Rendering a decision in the 59 Murray Enterprises appeal would solve a circuit split on which individuals qualify for protection under Section 1152(a) to file suit over allegations of false endorsement, the petition notes. Both the Second Circuit and the Ninth Circuit, which cover major media markets in New York and California, require evidence of either “recognizability” or “public prominence” to support a false endorsement claim under Section 1152, while the Sixth, Seventh and Eleventh Circuits have all rejected arguments that fame should have dispositive bearing on a likelihood of confusion analysis.

Electra and the other appellants argue that, rather than requiring a plaintiff in a false endorsement suit to prove their own public prominence, plaintiffs should only need to show that they have a commercial interest in their identity.

The Lanham Act was not passed for the purpose of protecting only celebrities’ images and likenesses; its purpose was to protect investments in marks and commercial interests, whether registered or unregistered, famous or obscure. The Lanham Act protects both the established worldwide celebrity and the emerging artist seeking to build her brand. By turning Lanham Act protection exclusively on a plaintiff’s ‘recognition’ or ‘public prominence,’ the Second Circuit has ignored the black letter and legislative history of the Lanham Act, and that portion of the Second Circuit’s decision in Electra must be reversed.

The appellants further note that courts recognizing a public prominence requirement have never articulated the amount of public prominence required or how a plaintiff can demonstrate such prominence.

59 Murray Enterprises: Marks Must Be Distinctive to Be Confusing

On October 14, the respondent nightclubs filed a brief in opposition of the petition for writ challenging Electra’s contention that a circuit split existed, noting that the Second and Ninth Circuits were the only two circuits that squarely answered the question on recognizability requirements for a false endorsement claim. “[T]he Petitioners… point to only a handful of district court decisions from other circuits in which the courts applied different standards in declining to dismiss comparable false endorsement claims,” the opposition brief reads.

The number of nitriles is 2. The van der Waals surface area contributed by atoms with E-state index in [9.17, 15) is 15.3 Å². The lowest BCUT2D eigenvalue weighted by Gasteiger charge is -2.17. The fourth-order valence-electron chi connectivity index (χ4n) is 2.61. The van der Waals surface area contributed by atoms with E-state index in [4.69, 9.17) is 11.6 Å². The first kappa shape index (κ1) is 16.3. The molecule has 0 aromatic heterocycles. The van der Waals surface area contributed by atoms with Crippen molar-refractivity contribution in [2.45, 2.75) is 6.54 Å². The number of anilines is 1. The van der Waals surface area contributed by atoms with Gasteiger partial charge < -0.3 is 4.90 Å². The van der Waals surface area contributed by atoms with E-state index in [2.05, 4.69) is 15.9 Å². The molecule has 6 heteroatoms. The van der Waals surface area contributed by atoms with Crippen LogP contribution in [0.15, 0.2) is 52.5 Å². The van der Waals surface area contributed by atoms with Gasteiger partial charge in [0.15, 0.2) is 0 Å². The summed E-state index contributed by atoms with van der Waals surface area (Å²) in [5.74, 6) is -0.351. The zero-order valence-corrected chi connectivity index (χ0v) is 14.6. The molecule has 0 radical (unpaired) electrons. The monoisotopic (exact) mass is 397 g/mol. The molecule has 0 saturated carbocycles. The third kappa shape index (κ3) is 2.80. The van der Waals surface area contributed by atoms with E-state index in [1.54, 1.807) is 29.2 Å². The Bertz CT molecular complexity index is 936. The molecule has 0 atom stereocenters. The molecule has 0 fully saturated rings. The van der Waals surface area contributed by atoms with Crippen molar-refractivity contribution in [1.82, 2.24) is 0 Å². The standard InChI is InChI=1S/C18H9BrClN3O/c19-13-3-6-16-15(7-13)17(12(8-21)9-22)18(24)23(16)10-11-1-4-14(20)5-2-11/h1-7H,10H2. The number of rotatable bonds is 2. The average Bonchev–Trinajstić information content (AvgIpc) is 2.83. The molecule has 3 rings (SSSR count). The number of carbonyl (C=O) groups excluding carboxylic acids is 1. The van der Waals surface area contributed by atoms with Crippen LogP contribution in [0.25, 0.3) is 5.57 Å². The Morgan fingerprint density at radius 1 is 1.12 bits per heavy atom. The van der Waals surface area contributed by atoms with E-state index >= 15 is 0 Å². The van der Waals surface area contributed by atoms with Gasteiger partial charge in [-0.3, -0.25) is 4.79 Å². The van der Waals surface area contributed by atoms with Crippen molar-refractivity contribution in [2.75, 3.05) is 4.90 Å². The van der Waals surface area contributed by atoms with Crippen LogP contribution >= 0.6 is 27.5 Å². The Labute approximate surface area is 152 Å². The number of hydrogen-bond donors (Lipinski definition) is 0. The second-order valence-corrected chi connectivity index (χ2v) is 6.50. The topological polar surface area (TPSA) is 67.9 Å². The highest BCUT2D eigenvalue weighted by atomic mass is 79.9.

Further, the respondents argue that the Lanham Act regularly imposes requirements such as mark distinctiveness affecting what a plaintiff can recover, and that the Second Circuit’s treatment of public prominence and recognizability correctly led to the conclusion that the unnamed representations of the models could not have created a likelihood of consumer confusion without a showing that the consuming public would have recognized the models from their images.

Stephen Zralek, a Partner with Spencer Fane said that Electra’s two cases underscore the two different types of claims plaintiffs file when third parties use their name, image or likeness (NIL) without permission: one for violating their right of publicity and one for false endorsement under the federal Lanham Act. “Although these claims often overlap, they have different elements,” Zralek said. He continued:

For example, when examining false endorsement claims, Electra’s Supreme Court petition for certiorari highlights how federal courts are split on whether an individual must provide evidence of celebrity to recover, or whether mere commercial interest in one’s name is sufficient. On the other hand, when examining the right of publicity (which is a creature of state law), some courts have restricted the right to individuals who can establish their NIL has commercial value (such as celebrities), while courts in other jurisdictions have extended the right to all citizens, regardless of their fame or lack of fame.

Although the Supreme Court’s June 2021 decision concerning student athletes in Alston focused on whether the NCAA’s rules limiting compensation violated antitrust laws, many practitioners hope that decision indicates a willingness by the Court to further examine and clarify both false endorsement claims under the Lanham Act and state-based right of publicity claims, such as Electra’s. Many practitioners are also eager to see if Congress takes up any meaningful legislation to federalize the right of publicity, or if the states adopt any uniform laws concerning the right of publicity. Until then, right of publicity and false endorsement claims will remain two of the most volatile areas of intellectual property law.

Image Source: Deposit Photos
Photography ID:17724193
Copyright:s_bukley 

The Author

Steve Brachmann

Steve Brachmann is a freelance journalist located in Buffalo, New York. He has worked professionally as a freelancer for more than a decade. He writes about technology and innovation. His work has been published by The Buffalo News, The Hamburg Sun, USAToday.com, Chron.com, Motley Fool and OpenLettersMonthly.com. Steve also provides website copy and documents for various business clients and is available for research projects and freelance work.

Warning & Disclaimer: The pages, articles and comments on IPWatchdog.com do not constitute legal advice, nor do they create any attorney-client relationship. The articles published express the personal opinion and views of the author as of the time of publication and should not be attributed to the author’s employer, clients or the sponsors of IPWatchdog.com. Read more.